As whites learned about Malcolm X they accused him of teaching hate. “The Hate That Hate Produced” was the title of a 1959 TV documentary on the NOI prominently featuring Malcolm. Biographer Goldman spots something more subtle: “Malcolm didn’t teach hate, or need to; he exploited a vein of hate that was there already.”

Malcolm said that all white people are devils and enemies. The extent to which he believed this racist doctrine is unclear – he was unfailingly civil in private conversation with whites – but he said it often from his podium and from street corners, and he seemed to be speaking from his heart. He won cheers. The scholar James H. Cone, in his book “Martin & Malcolm & America: A Dream or a Nightmare?” (1991), writes about a street crowd listening to Malcolm: “(They responded) enthusiastically with shouts of ‘Right on!’ and ‘Teach, Brother Malcolm, teach!’ as he whipped them into a seemingly uncontrollable frenzy.”

Frenzy could be a tonic, Malcolm observed, and perhaps could begin the process of changing lives.

But by the early 1960s he had questions about his faith and its senior leadership. Some whites, he saw, were worthy of respect – for example, certain students that he met on the college lecture circuit, and Mike Handler, who covered the Nation of Islam for the New York Times. Also, Malcolm and other Black Muslims became concerned about excesses and lapses in the NOI leadership – the alleged extramarital affairs of Elijah Muhammad, which Malcolm investigated personally, as well as the cultism that surrounded the Messenger. Meanwhile the NOI’s leaders grew jealous of Malcolm’s fame and influence.

By the late autumn of 1963 Malcolm and Elijah Muhammad were actively hostile toward each other, and on March 8, 1964, Malcolm announced that he was leaving the NOI to form a new black nationalist party that would, he said, heighten the political consciousness of its members. The Black Muslim leadership was furious at the departure of the sect’s most charismatic leader. “Such a man as Malcolm is worthy of death,” wrote Minister Louis X, known later as Louis Farrakhan. These words appeared in an NOI newspaper and percolated down through the ranks; Farrakhan, says historian Clayborne Carson, “was one of those in the Nation (of Islam) responsible for the climate of vilification that resulted in Malcolm X’s assassination.”

Malcolm knew he was a marked man. He told a journalist that the Nation of Islam “can’t afford to let me live….I know where the bodies are buried.”

He embarked in 1964 on the remarkable last year of his life, a journey of self-discovery that could have come from the pages of Joseph Campbell. He disenthralled himself from the creed of his earlier years and committed himself to trusting the authority of his senses. He demonstrated in vivid terms that people can change, that new things do shine under the sun, and that the beliefs and certainties of one’s youth – and the mistakes – need not rule one’s mature soul, can be supplanted by ideas that hold more truth and resonance. He saw that he could achieve not merely the ego-boosting adoration of the crowd but the quieter heroism of openness, with its attendant (and scary) vulnerability.

Seeking better answers to his questions about life, America, race, revolution, and God, Malcolm explored mainstream Islam, Pan-Africanism, anti-colonialism, and socialism. He spent many weeks in Africa conversing with revolutionary leaders. He made a pilgrimage to the Middle East and wrote in the New York Times that many white Muslims he met there showed him kinship. He still felt distinctly edgy toward white America – whites in the U.S. were enemies of blacks, he said, until their behavior proved otherwise – but he began to talk less about anger and more about how racism could conceivably be reduced. In the spring of ’64 he was photographed shaking hands with Martin Luther King Jr., an event that never would have happened a couple of years earlier.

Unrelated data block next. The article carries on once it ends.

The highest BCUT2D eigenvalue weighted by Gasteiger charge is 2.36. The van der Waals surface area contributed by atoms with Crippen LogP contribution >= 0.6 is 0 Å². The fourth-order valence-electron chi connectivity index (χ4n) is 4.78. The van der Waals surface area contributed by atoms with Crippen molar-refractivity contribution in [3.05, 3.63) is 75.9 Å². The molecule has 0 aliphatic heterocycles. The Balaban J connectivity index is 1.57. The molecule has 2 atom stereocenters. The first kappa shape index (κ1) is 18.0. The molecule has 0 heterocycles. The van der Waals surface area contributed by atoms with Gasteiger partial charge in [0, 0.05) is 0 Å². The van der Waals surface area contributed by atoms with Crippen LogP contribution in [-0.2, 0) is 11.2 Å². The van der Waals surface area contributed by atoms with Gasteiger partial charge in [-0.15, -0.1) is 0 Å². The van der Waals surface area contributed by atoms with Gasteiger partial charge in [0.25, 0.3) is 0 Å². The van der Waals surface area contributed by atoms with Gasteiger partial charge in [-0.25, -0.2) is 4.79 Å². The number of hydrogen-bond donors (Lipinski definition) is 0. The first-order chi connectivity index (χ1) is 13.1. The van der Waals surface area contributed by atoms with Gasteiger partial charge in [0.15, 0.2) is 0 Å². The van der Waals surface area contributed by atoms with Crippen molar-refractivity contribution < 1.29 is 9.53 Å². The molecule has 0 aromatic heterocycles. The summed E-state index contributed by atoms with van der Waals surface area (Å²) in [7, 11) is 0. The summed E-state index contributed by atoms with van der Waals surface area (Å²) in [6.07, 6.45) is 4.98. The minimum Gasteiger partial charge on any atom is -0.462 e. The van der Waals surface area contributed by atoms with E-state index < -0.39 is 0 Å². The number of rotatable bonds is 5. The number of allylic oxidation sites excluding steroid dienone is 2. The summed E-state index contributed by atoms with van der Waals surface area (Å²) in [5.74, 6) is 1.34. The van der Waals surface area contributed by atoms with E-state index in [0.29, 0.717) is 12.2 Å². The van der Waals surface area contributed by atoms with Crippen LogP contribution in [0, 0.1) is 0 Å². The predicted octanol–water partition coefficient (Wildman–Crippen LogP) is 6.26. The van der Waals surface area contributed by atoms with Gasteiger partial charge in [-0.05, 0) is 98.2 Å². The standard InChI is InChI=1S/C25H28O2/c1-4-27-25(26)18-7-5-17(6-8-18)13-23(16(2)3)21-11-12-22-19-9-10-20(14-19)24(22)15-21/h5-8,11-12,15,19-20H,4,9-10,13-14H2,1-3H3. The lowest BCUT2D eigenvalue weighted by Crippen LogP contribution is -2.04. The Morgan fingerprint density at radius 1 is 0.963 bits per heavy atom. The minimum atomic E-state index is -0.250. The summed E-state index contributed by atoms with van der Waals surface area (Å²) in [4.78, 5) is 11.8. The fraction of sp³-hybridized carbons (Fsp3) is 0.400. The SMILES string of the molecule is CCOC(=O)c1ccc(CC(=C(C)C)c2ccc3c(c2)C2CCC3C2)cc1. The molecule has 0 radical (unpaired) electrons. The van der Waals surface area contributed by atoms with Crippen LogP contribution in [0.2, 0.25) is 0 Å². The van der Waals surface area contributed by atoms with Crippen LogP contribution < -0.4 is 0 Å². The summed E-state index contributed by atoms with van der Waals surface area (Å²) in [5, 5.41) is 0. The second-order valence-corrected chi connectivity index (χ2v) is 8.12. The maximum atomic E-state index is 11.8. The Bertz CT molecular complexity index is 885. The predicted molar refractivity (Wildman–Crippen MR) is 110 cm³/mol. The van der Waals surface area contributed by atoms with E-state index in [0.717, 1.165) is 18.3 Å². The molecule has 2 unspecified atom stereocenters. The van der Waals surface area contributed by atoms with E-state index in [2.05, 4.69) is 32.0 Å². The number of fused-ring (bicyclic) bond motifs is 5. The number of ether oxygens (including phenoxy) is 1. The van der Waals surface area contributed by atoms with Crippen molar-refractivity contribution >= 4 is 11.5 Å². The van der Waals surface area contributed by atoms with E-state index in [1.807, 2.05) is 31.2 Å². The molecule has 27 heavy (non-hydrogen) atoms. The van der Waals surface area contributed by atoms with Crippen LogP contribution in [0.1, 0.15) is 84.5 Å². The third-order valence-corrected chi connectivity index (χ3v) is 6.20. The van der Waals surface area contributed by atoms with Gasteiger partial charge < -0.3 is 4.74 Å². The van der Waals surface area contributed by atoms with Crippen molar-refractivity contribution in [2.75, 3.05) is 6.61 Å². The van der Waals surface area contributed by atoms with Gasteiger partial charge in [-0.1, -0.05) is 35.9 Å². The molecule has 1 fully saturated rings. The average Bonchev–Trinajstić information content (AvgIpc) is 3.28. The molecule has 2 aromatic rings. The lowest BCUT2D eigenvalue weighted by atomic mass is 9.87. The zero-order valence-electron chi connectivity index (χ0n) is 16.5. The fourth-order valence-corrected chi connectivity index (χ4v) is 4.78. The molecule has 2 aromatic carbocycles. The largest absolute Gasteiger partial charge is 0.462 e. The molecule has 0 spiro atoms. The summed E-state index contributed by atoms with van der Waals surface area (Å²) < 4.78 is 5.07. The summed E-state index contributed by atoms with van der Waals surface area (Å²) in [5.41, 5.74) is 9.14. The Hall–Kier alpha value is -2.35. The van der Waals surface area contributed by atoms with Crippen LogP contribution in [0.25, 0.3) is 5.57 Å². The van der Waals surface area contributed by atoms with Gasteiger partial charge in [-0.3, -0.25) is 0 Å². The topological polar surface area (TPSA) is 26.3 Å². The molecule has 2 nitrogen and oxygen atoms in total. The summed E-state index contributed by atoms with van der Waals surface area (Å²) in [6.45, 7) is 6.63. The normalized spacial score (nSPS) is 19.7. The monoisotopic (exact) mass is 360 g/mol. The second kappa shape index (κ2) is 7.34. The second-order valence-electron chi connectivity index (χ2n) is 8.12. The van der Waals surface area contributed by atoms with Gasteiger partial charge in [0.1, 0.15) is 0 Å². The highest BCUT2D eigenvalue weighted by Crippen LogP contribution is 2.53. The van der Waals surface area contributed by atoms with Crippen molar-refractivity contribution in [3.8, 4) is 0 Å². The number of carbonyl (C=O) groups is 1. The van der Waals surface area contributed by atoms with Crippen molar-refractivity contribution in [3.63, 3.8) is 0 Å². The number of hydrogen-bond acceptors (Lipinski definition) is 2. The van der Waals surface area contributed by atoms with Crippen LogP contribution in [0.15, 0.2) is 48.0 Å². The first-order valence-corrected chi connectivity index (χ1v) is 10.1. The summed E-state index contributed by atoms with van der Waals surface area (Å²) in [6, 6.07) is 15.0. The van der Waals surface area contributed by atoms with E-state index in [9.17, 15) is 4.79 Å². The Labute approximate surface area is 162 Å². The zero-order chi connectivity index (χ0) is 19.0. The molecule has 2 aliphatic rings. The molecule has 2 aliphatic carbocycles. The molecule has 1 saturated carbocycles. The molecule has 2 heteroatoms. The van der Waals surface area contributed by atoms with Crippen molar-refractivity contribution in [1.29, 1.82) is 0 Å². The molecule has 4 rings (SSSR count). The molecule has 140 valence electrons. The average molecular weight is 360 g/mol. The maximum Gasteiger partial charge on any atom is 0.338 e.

He became an accredited minister of Sunni Islam, and he began using a new name, El-Hajj Malik El-Shabazz. He worked with the heightened energy of a man who sensed an early death. And then it came.

On February 21, 1965, as he spoke to 400 people at the Audubon Ballroom in Harlem, several men jumped up out of the audience, rushed toward him, and shot him to death. He was 39 years old. Three Black Muslims were convicted for the assassination and received life sentences.

Malcolm X achieved significant international fame in his lifetime – his assassination was Page One news. He became an icon in death. Late 1965 saw publication of “The Autobiography of Malcolm X,” an intensely readable book co-authored with Alex Haley (who wrote “Roots” in the 1970s). Early paperback editions of the autobiography had a riveting cover photograph: Malcolm speaking with the full passion and wrath of a prophet, his right hand raised, his finger pointing upward, his face brooking no interference. That face was splashed across paperback stands in drugstores nationwide and thoroughly shocked segments of white America. (It must be added that the book is sanitized, downplaying the stark fact of Malcolm’s radical politics.)

With his book, and his life, Malcolm X, writes James H. Cone, made a signal contribution to “the way black people thought about themselves,” helping them find a way out of self-hatred via black pride. He was a primary progenitor of the black consciousness movement that flowered in the ’60s and continues today, affecting “the whole of black life,” writes Cone, including art, education, politics, and religion. (Martin Luther King had a far greater impact than Malcolm X on politics and legislation, and on the fabric of the nation; as historian Garry Wills says, “More than any single person [King] changed the way Americans lived with each other in the sixties.”)

If he had lived, would Malcolm X have continued to evolve? Would he have shaken off the anti-Semitism that he still carried, and the sexism? Would he have become an integrationist in some form, willing to acknowledge and embrace American pluralism? The questions are tantalizing. The final answer came in the form of bullets.

Update 2011: The best biography of Malcolm X is “Malcolm X: A Life of Reinvention” by Manning Marable (2011).